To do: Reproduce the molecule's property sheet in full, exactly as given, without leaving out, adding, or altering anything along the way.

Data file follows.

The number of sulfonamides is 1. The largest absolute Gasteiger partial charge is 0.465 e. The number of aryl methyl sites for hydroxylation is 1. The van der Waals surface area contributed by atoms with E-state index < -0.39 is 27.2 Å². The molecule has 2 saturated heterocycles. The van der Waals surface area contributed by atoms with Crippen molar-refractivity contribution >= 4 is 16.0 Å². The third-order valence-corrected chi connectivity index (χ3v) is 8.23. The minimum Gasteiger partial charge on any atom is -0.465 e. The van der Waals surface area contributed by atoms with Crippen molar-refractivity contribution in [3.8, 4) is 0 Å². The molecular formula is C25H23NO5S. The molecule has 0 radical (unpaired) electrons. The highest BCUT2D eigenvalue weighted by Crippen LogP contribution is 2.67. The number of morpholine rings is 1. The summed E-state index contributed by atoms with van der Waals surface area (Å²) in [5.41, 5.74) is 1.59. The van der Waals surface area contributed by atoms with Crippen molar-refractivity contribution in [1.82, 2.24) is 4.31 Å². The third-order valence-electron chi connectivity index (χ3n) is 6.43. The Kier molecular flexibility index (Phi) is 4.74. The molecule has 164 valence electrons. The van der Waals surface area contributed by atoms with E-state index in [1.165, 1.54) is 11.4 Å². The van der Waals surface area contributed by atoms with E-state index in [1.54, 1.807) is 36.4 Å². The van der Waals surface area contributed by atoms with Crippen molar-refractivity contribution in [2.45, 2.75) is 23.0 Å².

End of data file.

The number of sulfonamides is 1. The largest absolute Gasteiger partial charge is 0.465 e. The number of aryl methyl sites for hydroxylation is 1. The van der Waals surface area contributed by atoms with E-state index < -0.39 is 27.2 Å². The molecule has 2 saturated heterocycles. The van der Waals surface area contributed by atoms with Crippen molar-refractivity contribution >= 4 is 16.0 Å². The third-order valence-corrected chi connectivity index (χ3v) is 8.23. The minimum Gasteiger partial charge on any atom is -0.465 e. The van der Waals surface area contributed by atoms with Crippen molar-refractivity contribution in [3.8, 4) is 0 Å². The molecular formula is C25H23NO5S. The molecule has 0 radical (unpaired) electrons. The highest BCUT2D eigenvalue weighted by Crippen LogP contribution is 2.67. The number of morpholine rings is 1. The summed E-state index contributed by atoms with van der Waals surface area (Å²) in [5.41, 5.74) is 1.59. The van der Waals surface area contributed by atoms with Crippen molar-refractivity contribution in [1.82, 2.24) is 4.31 Å². The third-order valence-electron chi connectivity index (χ3n) is 6.43. The Kier molecular flexibility index (Phi) is 4.74. The molecule has 164 valence electrons. The van der Waals surface area contributed by atoms with E-state index in [1.165, 1.54) is 11.4 Å². The van der Waals surface area contributed by atoms with E-state index in [1.54, 1.807) is 36.4 Å². The van der Waals surface area contributed by atoms with Crippen molar-refractivity contribution in [2.45, 2.75) is 23.0 Å².